Lively, entertaining reviews of, and essays on, old and newer films and everything relating to them, written by professional author William Schoell.

Thursday, September 17, 2015


INVASION U.S.A. (1952). Director: Alfred E. Green.

A group of people in a bar, including Vince Potter (Gerald Mohr of Redhead from Manhattan), Carla Sanford (Peggie Castle), and George Sylvester (Robert Bice of The Big Bluff), are horrified to learn on television that a foreign power has invaded the United States. There's talk of an A bomb hurtling towards Manhattan! Via hypnotism, a mysterious man named "Mr. Ohman" (Daniel O'Herlihy)-- get it? -- offers the patrons a cautionary tale of what might happen if the U.S. should succumb ... Red-Baiter Hedda Hopper loved this film (see poster) because it was anti-communist, but that's about all anybody could love about this very minor and routine picture. O'Herlihy offers the best performance, although Castle isn't bad, and Mohr is his usual lounge-lizard self. Interesting cast members in small roles include both "Lois Lanes" -- Phyllis Coates and Noel Neill -- and Edward G. Robinson, Jr. Green also directed Housewife with Bette Davis, among others.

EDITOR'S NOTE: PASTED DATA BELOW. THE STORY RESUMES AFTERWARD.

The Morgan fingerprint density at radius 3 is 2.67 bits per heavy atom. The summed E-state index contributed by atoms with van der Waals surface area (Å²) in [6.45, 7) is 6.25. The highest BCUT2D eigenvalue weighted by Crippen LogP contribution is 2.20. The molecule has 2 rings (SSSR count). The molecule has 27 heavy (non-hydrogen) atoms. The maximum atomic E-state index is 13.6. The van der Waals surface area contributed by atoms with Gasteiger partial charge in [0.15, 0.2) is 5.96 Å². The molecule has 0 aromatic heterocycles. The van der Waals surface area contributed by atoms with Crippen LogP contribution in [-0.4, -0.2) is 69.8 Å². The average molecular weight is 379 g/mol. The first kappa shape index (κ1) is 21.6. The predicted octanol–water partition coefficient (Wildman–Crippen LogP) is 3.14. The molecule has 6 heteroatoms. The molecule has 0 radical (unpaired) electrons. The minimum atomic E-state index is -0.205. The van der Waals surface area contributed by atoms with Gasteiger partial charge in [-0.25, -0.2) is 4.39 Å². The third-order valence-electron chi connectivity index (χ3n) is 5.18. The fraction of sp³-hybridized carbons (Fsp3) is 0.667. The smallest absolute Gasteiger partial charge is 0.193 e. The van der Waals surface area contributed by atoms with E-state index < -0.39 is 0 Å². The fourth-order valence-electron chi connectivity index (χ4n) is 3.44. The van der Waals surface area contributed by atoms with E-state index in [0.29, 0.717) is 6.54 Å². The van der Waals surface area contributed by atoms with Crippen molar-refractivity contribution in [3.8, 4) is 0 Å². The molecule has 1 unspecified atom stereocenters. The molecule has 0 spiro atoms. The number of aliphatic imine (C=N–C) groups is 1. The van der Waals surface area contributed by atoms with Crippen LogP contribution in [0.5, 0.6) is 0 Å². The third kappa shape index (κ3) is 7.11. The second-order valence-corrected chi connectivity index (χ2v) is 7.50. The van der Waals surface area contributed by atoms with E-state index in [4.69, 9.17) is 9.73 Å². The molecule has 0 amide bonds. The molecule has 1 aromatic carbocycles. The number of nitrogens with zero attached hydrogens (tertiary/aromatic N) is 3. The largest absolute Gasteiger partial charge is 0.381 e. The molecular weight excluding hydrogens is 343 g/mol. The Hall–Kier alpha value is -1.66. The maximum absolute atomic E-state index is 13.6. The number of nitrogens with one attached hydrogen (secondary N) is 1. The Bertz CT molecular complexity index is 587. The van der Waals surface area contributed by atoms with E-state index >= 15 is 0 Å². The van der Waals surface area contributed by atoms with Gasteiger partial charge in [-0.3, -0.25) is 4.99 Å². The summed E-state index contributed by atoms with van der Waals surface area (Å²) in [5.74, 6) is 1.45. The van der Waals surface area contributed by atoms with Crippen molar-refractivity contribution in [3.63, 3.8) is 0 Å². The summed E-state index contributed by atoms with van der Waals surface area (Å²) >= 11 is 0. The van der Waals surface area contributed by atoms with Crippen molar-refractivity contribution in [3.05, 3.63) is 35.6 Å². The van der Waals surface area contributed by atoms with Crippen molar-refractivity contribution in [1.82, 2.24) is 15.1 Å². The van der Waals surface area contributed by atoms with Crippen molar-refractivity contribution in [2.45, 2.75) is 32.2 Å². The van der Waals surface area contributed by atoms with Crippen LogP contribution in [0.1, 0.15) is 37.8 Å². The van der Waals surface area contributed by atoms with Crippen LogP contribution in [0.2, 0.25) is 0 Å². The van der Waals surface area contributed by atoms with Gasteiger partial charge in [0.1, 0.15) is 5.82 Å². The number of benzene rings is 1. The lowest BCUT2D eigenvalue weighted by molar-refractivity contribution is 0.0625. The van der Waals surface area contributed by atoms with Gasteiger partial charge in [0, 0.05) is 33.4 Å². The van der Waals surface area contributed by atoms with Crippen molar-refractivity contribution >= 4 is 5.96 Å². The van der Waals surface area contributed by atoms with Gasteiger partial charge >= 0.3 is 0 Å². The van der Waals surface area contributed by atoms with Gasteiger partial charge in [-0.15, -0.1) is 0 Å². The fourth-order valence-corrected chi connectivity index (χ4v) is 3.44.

Verdict: Worth sleeping through. *1/2.

No comments: